Robert Langdon, the fictional character created by author Dan Brown and portrayed by Tom Hanks in The Da Vinci Code, Angels & Demons and Inferno. Appearing in five novels to date, producers Ron Howard and Brian Grazer have reunited with Dan Brown, this time in an episodic television series to adapt Dan Brown’s The Lost Symbol, now streaming exclusively on Peacock. Members of the cast recently joined the producorial team at the TCA Summer Press Tour to give insight into this exciting new project.

(Rafy/Peacock)

(Rafy/Peacock)

“The bones are all pretty much intact,” showrunner Dan Dworkin revealed about how closely the series adheres to the novel. “It gave us a great framework and skeleton for the season. There is a lot of stuff from the book that people who have read the book are going to be glad to see, and there's maybe a couple things that were in the book that they are going to miss. But, by and large, the moves are very similar, but when you have to fill out ten hours, it is incumbent upon you to make up a lot of new stuff. So we have filled in a lot of stuff that was left somewhat open in the book, and we've created a couple new characters, and we've created new backstories.”

One of the new characters is Nunez, portrayed by Rick Gonzalez. “I can't say much except that we know he's a Capitol policeman, and the circumstances are obviously that he's now thrust into a world that he knows nothing of,” the actor shared, explaining that in many ways, his character’s perspective mirrors that of the viewers, being on the outside of the mystery. “What I love about Nunez is this idea of a character sort of being the audience and giving that perspective in the room. I'm excited for people to get to know Nunez, it's been a real treat.”

When you step into a role portrayed by a screen legend like Tom Hanks, it’s understandable to feel the gravity of the situation, but that wasn’t top of mind for Ashley Zukerman, who portrays Robert Langdon in the series. “I was just genuinely honored to have been chosen,” the Zukerman explained. “I know this is material that just means a lot to people, and to have been chosen to join that family was just a big thing. I think something that helped me not feel that pressure was that even though this is the third book of the series, we are using it as an origin story.” Using Dan Brown’s book as a guide, Ashley Zukerman studied the text to portray a younger Robert Langdon, one who could conceivably grow into the character audiences are familiar with from the film series.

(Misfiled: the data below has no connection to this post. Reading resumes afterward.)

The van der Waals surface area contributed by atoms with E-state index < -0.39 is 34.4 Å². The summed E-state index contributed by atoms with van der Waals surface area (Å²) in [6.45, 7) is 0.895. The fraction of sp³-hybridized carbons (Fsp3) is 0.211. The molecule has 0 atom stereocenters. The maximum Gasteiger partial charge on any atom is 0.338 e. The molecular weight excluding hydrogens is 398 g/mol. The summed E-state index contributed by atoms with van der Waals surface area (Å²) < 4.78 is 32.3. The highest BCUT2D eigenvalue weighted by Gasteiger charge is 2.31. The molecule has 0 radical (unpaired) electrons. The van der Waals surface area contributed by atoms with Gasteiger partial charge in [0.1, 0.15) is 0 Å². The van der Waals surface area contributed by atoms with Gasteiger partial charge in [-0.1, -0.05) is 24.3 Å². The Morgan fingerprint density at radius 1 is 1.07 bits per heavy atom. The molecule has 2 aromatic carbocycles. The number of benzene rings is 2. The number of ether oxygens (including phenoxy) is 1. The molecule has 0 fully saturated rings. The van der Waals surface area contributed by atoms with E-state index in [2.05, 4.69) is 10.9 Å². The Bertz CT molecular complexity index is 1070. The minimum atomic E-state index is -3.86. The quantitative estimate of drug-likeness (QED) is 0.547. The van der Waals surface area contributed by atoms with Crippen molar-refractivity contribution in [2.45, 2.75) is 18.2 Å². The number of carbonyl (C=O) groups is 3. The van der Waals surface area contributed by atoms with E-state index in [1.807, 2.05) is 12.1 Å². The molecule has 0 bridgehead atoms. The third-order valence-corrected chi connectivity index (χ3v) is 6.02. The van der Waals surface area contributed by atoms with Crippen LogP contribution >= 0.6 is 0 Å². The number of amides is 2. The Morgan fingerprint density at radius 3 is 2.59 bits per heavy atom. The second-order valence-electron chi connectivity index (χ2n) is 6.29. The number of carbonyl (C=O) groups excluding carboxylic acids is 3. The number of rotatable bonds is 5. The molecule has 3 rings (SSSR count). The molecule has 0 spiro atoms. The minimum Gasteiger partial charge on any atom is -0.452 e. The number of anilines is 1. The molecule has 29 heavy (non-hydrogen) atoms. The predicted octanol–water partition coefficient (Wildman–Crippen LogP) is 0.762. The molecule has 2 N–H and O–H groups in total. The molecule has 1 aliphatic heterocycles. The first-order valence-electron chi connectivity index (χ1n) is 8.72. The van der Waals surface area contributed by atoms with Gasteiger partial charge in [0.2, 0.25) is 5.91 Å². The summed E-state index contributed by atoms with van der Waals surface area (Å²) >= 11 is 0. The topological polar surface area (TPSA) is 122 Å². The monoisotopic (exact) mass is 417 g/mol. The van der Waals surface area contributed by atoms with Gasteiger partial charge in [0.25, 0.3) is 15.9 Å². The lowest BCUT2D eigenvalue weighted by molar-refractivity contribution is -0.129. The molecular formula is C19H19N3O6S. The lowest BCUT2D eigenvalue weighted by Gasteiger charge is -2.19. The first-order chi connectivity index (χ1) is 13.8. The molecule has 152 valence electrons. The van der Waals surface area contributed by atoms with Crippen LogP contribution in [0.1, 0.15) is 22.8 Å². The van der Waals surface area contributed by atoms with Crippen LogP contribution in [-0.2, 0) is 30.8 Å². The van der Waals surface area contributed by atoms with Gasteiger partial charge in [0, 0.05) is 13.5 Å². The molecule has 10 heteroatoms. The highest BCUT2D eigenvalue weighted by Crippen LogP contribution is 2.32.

With a worldwide box office gross of nearly $1.5 billion, the film trilogy has been so successful that fans were likely expecting The Lost Symbol to become a feature rather than a series. “As we see right now, certainly in our modern cinema or video, that cinematic form just takes size and shape differently all the time,” Briand Grazer said. “We found that the character was so strong that the character and his journey actually warranted and sustained itself as a series as opposed to a movie… It has more propulsion in a serialized form as a series, actually.” Grazer also expressed his gratitude to the writers and showrunners. “Ron [Howard] and I feel so fortunate, and so does Dan [Brown].”

Actress Sumalee Montano, who plays Inoue Sato, echoed similar sentiments to the rest of the team. “What a great experience this has been for me working with this cast and crew,” she praised. “Everybody just pours themselves into creating the best show possible, and it's been an amazing experience, an amazing ride, and I hope that people will really respond to the show. I think we have a really fresh take for this franchise, and I'm super excited for it.”

The premiere episode of Dan Brown’s The Lost Symbol is now streaming exclusively on Peacock. New episodes will debut on Thursdays.